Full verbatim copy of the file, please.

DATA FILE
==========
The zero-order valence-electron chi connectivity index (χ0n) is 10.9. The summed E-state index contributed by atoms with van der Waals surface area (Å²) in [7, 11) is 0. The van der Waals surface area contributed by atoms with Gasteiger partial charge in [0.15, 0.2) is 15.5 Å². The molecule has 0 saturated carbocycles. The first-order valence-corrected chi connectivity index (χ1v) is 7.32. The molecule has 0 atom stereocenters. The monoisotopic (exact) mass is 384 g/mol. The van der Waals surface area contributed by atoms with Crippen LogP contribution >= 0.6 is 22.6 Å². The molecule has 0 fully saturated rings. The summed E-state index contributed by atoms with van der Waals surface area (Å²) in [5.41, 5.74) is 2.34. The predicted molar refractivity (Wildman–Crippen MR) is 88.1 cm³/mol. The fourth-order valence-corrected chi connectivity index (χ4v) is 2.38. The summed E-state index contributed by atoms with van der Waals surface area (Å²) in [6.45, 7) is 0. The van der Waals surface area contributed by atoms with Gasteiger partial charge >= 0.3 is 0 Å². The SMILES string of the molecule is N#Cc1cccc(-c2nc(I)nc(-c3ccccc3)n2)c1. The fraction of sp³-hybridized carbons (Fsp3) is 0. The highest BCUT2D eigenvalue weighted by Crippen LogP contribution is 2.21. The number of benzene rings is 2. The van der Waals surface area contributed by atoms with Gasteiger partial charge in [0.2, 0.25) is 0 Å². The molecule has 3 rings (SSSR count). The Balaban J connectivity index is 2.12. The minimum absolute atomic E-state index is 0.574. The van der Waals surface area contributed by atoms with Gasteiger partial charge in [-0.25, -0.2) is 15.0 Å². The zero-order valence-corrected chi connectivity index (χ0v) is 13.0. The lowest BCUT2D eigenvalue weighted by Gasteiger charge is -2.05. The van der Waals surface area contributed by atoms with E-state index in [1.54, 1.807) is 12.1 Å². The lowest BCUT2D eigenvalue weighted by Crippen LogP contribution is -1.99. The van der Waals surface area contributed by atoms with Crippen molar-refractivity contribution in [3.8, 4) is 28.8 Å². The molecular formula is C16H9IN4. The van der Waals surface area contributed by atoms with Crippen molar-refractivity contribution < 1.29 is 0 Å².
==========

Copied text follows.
The zero-order valence-electron chi connectivity index (χ0n) is 10.9. The summed E-state index contributed by atoms with van der Waals surface area (Å²) in [7, 11) is 0. The van der Waals surface area contributed by atoms with Gasteiger partial charge in [0.15, 0.2) is 15.5 Å². The molecule has 0 saturated carbocycles. The first-order valence-corrected chi connectivity index (χ1v) is 7.32. The molecule has 0 atom stereocenters. The monoisotopic (exact) mass is 384 g/mol. The van der Waals surface area contributed by atoms with Crippen LogP contribution >= 0.6 is 22.6 Å². The molecule has 0 fully saturated rings. The summed E-state index contributed by atoms with van der Waals surface area (Å²) in [5.41, 5.74) is 2.34. The predicted molar refractivity (Wildman–Crippen MR) is 88.1 cm³/mol. The fourth-order valence-corrected chi connectivity index (χ4v) is 2.38. The summed E-state index contributed by atoms with van der Waals surface area (Å²) in [6.45, 7) is 0. The van der Waals surface area contributed by atoms with Gasteiger partial charge >= 0.3 is 0 Å². The SMILES string of the molecule is N#Cc1cccc(-c2nc(I)nc(-c3ccccc3)n2)c1. The fraction of sp³-hybridized carbons (Fsp3) is 0. The highest BCUT2D eigenvalue weighted by Crippen LogP contribution is 2.21. The number of benzene rings is 2. The van der Waals surface area contributed by atoms with Gasteiger partial charge in [0.2, 0.25) is 0 Å². The molecule has 3 rings (SSSR count). The Balaban J connectivity index is 2.12. The minimum absolute atomic E-state index is 0.574. The van der Waals surface area contributed by atoms with Gasteiger partial charge in [-0.25, -0.2) is 15.0 Å². The zero-order valence-corrected chi connectivity index (χ0v) is 13.0. The lowest BCUT2D eigenvalue weighted by Gasteiger charge is -2.05. The van der Waals surface area contributed by atoms with E-state index in [1.54, 1.807) is 12.1 Å². The lowest BCUT2D eigenvalue weighted by Crippen LogP contribution is -1.99. The van der Waals surface area contributed by atoms with Crippen molar-refractivity contribution in [3.8, 4) is 28.8 Å². The molecular formula is C16H9IN4. The van der Waals surface area contributed by atoms with Crippen molar-refractivity contribution < 1.29 is 0 Å².